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Police urges urban authorities to make CCTVs compulsory in homes

Kampala, Uganda | THE INDEPENDENT | In a bid to deal with terrorism, business and house break-ins, the Uganda Police Force has appealed to the public to install security gadgets such as Closed Circuit Television (CCTV) cameras, tracking devices and alarm bells.

Maj Gen Geoffrey Katsigazi Tumusiime, the deputy Inspector General of Police says urban authorities need to make it a requirement for a very building to have security systems like CCTVs in place. Tumusiime’s call comes at a time when the country is facing terrorism threats like attacks on fuel stations, supermarkets and homes.

“If you own premises, ensure that you have one or two cameras to help you, first of all, identify your neighbourhood and monitor your neighbourhood; at the same time, you help us to track the criminals,” says Gen Tumusiime. “We appeal to the local authorities to put it as a requirement that if you have put up a house be it private or public, you need to factor in the need for cameras.”

Paul Ssenoga, an IT expert and director Sky Worth Vehicle Trackers says the CCTV cameras one can have at home and serve the intended purpose costs 1.5million Shillings including installation costs. These, according to Ssenoga, are a set of four cameras and are fit for medium-size premises but the specifications also depend on the surrounding environment.

“The CCTV cameras also help you track whatever is happening at your home or business using your mobile phone, your TV screen, your laptop or office computer, you can also install automated alarm systems that go off once they detect unusual movements in the wee hours of the night and these cost at least 500,000 Shillings and above,” Ssenoga explains.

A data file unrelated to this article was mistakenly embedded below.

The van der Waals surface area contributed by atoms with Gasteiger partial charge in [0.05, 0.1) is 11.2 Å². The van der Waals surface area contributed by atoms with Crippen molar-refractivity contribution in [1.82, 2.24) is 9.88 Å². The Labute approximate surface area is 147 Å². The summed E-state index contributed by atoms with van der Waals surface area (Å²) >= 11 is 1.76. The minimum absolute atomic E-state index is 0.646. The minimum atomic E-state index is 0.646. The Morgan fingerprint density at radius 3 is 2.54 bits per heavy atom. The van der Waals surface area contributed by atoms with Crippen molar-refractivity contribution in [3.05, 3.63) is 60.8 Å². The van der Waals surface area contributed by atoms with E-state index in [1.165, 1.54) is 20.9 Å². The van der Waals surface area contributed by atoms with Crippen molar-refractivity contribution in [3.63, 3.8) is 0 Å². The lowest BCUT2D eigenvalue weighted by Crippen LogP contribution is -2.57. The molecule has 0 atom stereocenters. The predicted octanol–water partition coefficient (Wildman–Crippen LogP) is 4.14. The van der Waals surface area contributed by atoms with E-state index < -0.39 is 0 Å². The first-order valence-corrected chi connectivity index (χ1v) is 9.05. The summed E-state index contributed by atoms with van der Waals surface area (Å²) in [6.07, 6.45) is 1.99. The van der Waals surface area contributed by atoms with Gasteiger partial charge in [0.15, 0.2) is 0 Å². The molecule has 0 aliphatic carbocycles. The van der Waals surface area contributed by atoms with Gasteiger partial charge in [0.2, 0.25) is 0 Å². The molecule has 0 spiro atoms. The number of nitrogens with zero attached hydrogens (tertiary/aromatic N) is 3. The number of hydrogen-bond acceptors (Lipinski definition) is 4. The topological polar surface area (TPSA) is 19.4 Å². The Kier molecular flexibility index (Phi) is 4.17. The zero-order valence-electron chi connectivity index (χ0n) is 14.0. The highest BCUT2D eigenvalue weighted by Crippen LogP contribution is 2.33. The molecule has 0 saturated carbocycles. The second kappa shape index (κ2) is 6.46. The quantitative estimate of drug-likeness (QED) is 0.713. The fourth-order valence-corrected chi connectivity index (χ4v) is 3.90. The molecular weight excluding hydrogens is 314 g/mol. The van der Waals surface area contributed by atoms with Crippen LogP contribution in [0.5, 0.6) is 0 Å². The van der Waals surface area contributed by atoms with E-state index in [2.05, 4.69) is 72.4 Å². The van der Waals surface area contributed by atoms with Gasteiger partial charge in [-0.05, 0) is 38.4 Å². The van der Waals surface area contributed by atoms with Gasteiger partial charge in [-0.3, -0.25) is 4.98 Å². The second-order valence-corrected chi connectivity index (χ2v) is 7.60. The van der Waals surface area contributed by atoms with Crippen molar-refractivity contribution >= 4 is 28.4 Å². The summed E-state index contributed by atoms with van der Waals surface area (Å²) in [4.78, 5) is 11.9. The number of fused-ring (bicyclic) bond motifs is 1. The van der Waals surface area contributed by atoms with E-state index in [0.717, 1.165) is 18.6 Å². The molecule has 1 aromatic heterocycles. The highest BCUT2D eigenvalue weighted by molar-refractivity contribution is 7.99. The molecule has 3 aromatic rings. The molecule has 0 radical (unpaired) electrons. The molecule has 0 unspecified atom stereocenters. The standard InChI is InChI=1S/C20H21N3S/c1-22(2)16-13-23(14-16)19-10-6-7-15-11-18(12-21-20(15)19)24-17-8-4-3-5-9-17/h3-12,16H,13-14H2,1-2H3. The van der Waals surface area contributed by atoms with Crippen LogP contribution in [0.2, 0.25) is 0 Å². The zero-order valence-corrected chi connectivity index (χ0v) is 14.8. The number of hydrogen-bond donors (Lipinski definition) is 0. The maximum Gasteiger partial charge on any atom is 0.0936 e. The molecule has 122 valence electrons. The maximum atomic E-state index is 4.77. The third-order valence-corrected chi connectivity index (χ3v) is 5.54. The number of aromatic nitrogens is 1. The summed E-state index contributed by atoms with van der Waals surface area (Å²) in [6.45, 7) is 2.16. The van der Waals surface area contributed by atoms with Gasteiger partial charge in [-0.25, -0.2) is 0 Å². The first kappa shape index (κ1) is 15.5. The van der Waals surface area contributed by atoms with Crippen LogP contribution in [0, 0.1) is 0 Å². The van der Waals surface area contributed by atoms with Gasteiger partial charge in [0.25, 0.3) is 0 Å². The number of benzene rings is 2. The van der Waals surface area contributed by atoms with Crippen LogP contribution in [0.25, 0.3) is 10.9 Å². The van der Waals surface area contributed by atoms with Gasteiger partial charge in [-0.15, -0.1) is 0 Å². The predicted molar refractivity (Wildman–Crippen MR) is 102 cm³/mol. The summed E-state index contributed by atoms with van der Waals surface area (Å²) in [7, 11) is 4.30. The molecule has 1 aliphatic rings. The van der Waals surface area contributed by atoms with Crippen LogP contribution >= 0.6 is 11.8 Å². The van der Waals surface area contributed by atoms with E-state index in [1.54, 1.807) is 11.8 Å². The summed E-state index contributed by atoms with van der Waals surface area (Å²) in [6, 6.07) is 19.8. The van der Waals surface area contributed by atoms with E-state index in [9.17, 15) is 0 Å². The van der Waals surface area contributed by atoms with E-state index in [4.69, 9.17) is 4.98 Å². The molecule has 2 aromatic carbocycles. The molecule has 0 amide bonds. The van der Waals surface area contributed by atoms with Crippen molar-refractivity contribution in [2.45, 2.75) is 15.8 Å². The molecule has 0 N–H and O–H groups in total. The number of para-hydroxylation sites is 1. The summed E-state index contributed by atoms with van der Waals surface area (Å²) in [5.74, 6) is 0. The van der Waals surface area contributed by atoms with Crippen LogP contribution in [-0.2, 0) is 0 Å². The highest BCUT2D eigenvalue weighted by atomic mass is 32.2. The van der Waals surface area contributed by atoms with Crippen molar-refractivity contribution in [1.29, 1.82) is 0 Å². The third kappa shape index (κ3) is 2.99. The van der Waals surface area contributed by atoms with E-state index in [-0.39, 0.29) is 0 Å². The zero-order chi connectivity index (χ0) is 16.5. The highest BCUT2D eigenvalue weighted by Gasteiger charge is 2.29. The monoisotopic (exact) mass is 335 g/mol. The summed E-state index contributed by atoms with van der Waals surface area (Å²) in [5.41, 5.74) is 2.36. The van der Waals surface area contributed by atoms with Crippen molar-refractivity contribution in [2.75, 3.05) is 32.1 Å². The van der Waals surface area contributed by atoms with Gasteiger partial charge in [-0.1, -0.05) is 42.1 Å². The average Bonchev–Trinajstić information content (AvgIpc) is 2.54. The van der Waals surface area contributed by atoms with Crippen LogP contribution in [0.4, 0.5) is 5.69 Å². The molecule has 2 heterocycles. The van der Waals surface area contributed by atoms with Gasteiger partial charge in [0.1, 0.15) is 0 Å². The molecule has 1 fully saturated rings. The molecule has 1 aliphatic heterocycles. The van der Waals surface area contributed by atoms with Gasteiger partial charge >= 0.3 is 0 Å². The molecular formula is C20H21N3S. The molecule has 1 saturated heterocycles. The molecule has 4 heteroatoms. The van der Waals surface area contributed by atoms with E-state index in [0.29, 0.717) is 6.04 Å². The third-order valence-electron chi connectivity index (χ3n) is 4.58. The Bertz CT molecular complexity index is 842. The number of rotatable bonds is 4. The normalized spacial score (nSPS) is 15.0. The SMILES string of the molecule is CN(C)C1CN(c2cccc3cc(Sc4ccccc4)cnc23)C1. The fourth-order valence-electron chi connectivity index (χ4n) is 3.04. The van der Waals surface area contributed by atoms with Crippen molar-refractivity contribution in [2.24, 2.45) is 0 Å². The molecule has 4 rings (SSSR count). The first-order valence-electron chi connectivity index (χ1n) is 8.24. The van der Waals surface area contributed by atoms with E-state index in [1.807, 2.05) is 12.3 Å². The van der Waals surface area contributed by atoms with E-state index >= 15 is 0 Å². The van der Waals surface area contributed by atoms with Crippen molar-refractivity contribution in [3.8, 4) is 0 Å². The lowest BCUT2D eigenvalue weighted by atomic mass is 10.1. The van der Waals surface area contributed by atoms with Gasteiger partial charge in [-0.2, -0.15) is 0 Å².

Anji Reddy Bhavanam, the Project Manager Mercury Computers Limited, says one can install a two-way rotational camera which costs Shillings 280,000 without installation charges. This type of CCTV camera can be turned to face the side where people come from or it can be turned to look into the house especially if you want to always monitor what happens in your absence.

“There four channel cameras kit costs Shs950,000 and it can be connected to a TV screen, internet on mobile phone so that you can have live feed from your home or office wherever you are,” Bhavanam says. “Another type is eight channel camera kit which costs 1,350,000 without installation. All these have no maintenance costs unless the cables are cut.”

The door access control system manages entrance and exit by pressing buttons.

Ssenoga explains that people need to know that the most targeted items in homes are flat screens, cars and motorcycles. Installing a tracking chip in a TV screen costs Shs250,000 but it can help you track all your items in case of a house break-in. Ssenoga says people need to value the worth of their gadgets and property such as cars, flat screens, phones and laptops by installing trackers which range from 250,000 to 400,000 Shillings.



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